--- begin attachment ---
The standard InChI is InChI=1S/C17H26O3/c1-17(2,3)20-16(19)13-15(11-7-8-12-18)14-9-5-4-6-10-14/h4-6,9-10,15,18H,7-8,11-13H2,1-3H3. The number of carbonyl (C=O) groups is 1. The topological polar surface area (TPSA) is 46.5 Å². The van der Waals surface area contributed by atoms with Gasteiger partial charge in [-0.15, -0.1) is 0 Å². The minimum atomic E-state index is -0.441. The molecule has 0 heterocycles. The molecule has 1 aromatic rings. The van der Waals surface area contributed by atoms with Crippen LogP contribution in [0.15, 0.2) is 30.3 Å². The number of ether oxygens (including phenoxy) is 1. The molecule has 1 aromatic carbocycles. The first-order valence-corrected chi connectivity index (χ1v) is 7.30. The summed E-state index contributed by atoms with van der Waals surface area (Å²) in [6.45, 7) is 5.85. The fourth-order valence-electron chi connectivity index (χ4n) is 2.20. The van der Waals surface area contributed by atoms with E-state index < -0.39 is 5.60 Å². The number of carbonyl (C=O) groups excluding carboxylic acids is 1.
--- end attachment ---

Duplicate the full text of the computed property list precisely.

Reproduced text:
The standard InChI is InChI=1S/C17H26O3/c1-17(2,3)20-16(19)13-15(11-7-8-12-18)14-9-5-4-6-10-14/h4-6,9-10,15,18H,7-8,11-13H2,1-3H3. The number of carbonyl (C=O) groups is 1. The topological polar surface area (TPSA) is 46.5 Å². The van der Waals surface area contributed by atoms with Gasteiger partial charge in [-0.15, -0.1) is 0 Å². The minimum atomic E-state index is -0.441. The molecule has 0 heterocycles. The molecule has 1 aromatic rings. The van der Waals surface area contributed by atoms with Crippen LogP contribution in [0.15, 0.2) is 30.3 Å². The number of ether oxygens (including phenoxy) is 1. The molecule has 1 aromatic carbocycles. The first-order valence-corrected chi connectivity index (χ1v) is 7.30. The summed E-state index contributed by atoms with van der Waals surface area (Å²) in [6.45, 7) is 5.85. The fourth-order valence-electron chi connectivity index (χ4n) is 2.20. The van der Waals surface area contributed by atoms with E-state index < -0.39 is 5.60 Å². The number of carbonyl (C=O) groups excluding carboxylic acids is 1.